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  9. The trouble about these Nija days is that they are the symptoms of Nigeria’s malaise. This country has the potential to rival India but Is held back by lack of investment in its infrastructure caused by corruption and the shortsightedness of its leaders. Nigeria could be such a beacon in Africa and the world if it took a more enlightened and long term view, invested in its people and developed a manufacturing base, but no it’s rulers and those in positions of power are busy stuffing their pockets with more money that they and their generations to come could never spend whilst the country struggles to develop. Sad very sad!

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    1. Too true Charles. That’s the root of the problem. You’ve been here, so you understand. Some of my friends are saying how similar these frustrations are in London, New York, etc, because they’ve never lived in a dysfunctional society. I’m glad to be here, it’s toughened me up and made me grateful.

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  10. Hahahaha! Michael, I always imagined this would end up in your book. I’m a bit surprised to read this preview here. Naija day, huh? It’s the kind that leaves you depressed for a while and give you a preview to how others live. If it taught me nothing at all, it taught me gratitude and ability to appreciate everything.

    I am happy that most of my stressful Naija days are in the past. I learnt my lessons from them and I am grateful for the little things now. The courage to face each day in its imperfect state is what makes most Nigerians successful when they leave the country. Wherever they are, they will survive and that’s why regardless of the hardship, Nigerians are the ‘happiest’ people on earth. 🙂

    I loved this piece 🙂

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  11. This is a new side to you that I am getting to know. In my head I had assumed wrongly that you were immune to the conditions that bring about the “naija day”. It sure feels good to see you as a true and fellow comrade. We can only pray we do not have more naija days than we can handle. You need to start setting up a “Plan when all plans fail” plan! Trust me, things could get that crazy at times.

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    1. Thanks bro, this is good advice. Unfortunately, no one is immune. Consider this: the richest Nigerian is the richest man in Africa, yet there isn’t a single neighbourhood in Nigeria that can guarantee light and water if he decides to live there. We are comrades indeed.

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  12. Another well written piece. We go through life taking so many things (and people) for granted. Norms we grew up with are now major inconveniences, plus as we age we seemingly become more inflexible. Thanks for the reality check. Fortis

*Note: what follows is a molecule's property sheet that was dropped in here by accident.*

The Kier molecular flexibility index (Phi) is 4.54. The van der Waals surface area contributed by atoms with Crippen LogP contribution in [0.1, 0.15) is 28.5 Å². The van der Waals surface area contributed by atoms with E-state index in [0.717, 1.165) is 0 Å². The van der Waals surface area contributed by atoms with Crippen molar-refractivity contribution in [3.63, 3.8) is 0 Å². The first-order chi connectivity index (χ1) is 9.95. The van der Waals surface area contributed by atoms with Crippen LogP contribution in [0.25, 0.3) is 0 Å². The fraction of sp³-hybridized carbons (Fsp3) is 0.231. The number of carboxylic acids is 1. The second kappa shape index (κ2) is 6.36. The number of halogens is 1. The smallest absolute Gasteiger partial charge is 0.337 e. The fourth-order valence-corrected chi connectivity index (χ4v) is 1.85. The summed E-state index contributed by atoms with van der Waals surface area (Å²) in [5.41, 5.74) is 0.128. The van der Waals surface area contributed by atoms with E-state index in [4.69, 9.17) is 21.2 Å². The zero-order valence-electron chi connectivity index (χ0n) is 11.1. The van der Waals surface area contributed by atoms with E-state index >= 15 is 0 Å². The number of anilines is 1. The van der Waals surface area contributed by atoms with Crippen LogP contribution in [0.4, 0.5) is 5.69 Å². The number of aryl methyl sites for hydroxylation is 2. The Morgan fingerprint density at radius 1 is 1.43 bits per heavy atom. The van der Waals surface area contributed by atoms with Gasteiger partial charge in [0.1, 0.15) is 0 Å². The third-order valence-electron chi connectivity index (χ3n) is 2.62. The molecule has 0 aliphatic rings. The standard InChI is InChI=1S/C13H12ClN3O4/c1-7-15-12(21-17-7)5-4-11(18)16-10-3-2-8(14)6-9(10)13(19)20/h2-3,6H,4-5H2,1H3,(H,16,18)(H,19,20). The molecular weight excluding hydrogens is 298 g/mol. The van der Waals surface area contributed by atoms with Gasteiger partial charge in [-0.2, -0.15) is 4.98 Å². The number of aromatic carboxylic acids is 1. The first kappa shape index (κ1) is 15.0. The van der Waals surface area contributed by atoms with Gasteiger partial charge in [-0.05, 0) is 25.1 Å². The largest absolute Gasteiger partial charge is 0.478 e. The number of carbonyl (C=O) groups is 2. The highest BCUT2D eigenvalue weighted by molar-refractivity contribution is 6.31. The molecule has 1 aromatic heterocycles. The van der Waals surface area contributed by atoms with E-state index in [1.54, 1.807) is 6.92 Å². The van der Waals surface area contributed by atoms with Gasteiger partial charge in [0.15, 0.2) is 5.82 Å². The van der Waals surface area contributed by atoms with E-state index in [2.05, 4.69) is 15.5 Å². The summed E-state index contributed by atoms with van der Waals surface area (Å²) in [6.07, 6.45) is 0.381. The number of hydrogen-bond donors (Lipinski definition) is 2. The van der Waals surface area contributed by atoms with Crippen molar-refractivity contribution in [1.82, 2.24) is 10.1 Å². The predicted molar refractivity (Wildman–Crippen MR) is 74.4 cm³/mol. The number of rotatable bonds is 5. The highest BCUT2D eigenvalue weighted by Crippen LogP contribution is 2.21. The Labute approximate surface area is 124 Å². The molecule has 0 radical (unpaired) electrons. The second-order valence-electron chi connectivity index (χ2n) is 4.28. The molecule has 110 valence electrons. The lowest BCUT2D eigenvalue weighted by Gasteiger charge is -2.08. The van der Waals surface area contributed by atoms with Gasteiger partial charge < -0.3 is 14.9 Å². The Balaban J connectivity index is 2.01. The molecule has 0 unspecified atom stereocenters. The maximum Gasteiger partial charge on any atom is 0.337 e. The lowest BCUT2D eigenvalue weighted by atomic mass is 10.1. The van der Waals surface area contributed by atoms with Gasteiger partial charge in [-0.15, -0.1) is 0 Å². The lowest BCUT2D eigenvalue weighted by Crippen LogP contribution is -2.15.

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    1. Thanks Adolph. This experience has taught me how much I used to take for granted and to be grateful for whatever I have. For example, I appreciate our way of life in Jamaica in a way I couldn’t have if I hadn’t spent time in Nigeria. Please keep reading; I always value your perspective.

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  13. The daily experience of the common Nigerian are bad days of the privilege few. but then we don’t loose focus on the lessons it holds true to all of us.

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  14. Sadly, an average Nigerian’s familiarity with such conditions is thought to be ‘normal’. A repulsive mentality. Many years back, a national orientation programme was set up to change attitudes, behaviours, perspectives and norms occasioned by past colonial rule,poor educational background, low self esteem and class imbalance. Where are we today? Guess it’s normal for us to make the best of situations and keep going. Call it ‘Naija mentality ‘. Hello Sharon, long time!

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  15. Hi Michael, this piece had me bowed over in laughter. Thank you. Since moving to Nairobi my friends and colleagues here always look puzzled when I say “O its nice in Nairobi, systems work” they don’t get it because they’ve never had a ‘naija day’. Glad to hear you’re hanging in there with plans A-D.
    First time on your blog, and I’m hooked…

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    1. Hi Tolu – so you’re one of my Kenyan readers! With readers now in 22 countries, I’m always trying to figure out, “Who do I know there?” I’m glad you enjoyed the piece. Please go back to ‘Life after death’ and the other articles, and tell me what you think. I’m interested in your view of ‘Above the clouds’, in particular. Keeping enjoying that Nairobi life! M xx